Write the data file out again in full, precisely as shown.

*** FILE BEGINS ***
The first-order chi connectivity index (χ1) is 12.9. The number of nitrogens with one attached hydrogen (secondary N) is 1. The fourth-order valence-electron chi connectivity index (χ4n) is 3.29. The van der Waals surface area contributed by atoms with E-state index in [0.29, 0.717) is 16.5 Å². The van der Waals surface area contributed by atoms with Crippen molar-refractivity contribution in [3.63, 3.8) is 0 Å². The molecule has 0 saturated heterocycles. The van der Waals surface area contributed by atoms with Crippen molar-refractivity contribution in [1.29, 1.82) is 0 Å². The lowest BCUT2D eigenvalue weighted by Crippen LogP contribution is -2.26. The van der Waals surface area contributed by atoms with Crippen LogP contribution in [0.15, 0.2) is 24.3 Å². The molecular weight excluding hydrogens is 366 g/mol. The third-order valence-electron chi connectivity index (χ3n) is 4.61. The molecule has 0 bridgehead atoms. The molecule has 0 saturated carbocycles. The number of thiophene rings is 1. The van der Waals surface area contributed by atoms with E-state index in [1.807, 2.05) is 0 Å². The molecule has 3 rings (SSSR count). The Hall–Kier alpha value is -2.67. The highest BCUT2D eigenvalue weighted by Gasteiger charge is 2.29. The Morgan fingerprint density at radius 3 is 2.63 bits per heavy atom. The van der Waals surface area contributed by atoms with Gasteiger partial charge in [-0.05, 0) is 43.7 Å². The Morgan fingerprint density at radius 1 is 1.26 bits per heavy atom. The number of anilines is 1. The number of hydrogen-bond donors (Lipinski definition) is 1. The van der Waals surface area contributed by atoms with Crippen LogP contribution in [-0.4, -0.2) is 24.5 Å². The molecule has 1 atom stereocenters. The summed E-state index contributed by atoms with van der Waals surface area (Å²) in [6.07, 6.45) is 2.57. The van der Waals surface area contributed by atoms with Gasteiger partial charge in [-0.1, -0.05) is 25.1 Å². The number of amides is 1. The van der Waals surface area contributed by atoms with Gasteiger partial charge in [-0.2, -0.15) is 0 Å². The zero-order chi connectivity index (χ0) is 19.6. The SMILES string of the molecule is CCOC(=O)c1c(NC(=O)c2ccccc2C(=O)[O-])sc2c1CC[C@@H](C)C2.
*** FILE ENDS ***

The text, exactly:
The first-order chi connectivity index (χ1) is 12.9. The number of nitrogens with one attached hydrogen (secondary N) is 1. The fourth-order valence-electron chi connectivity index (χ4n) is 3.29. The van der Waals surface area contributed by atoms with E-state index in [0.29, 0.717) is 16.5 Å². The van der Waals surface area contributed by atoms with Crippen molar-refractivity contribution in [3.63, 3.8) is 0 Å². The molecule has 0 saturated heterocycles. The van der Waals surface area contributed by atoms with Crippen molar-refractivity contribution in [1.29, 1.82) is 0 Å². The lowest BCUT2D eigenvalue weighted by Crippen LogP contribution is -2.26. The van der Waals surface area contributed by atoms with Crippen LogP contribution in [0.15, 0.2) is 24.3 Å². The molecular weight excluding hydrogens is 366 g/mol. The third-order valence-electron chi connectivity index (χ3n) is 4.61. The molecule has 0 bridgehead atoms. The molecule has 0 saturated carbocycles. The number of thiophene rings is 1. The van der Waals surface area contributed by atoms with E-state index in [1.807, 2.05) is 0 Å². The molecule has 3 rings (SSSR count). The Hall–Kier alpha value is -2.67. The highest BCUT2D eigenvalue weighted by Gasteiger charge is 2.29. The Morgan fingerprint density at radius 3 is 2.63 bits per heavy atom. The van der Waals surface area contributed by atoms with Gasteiger partial charge in [-0.05, 0) is 43.7 Å². The Morgan fingerprint density at radius 1 is 1.26 bits per heavy atom. The number of anilines is 1. The number of hydrogen-bond donors (Lipinski definition) is 1. The van der Waals surface area contributed by atoms with Crippen LogP contribution in [-0.4, -0.2) is 24.5 Å². The molecule has 1 atom stereocenters. The summed E-state index contributed by atoms with van der Waals surface area (Å²) in [6.07, 6.45) is 2.57. The van der Waals surface area contributed by atoms with Gasteiger partial charge in [-0.1, -0.05) is 25.1 Å². The number of amides is 1. The van der Waals surface area contributed by atoms with Gasteiger partial charge in [-0.2, -0.15) is 0 Å². The zero-order chi connectivity index (χ0) is 19.6. The SMILES string of the molecule is CCOC(=O)c1c(NC(=O)c2ccccc2C(=O)[O-])sc2c1CC[C@@H](C)C2.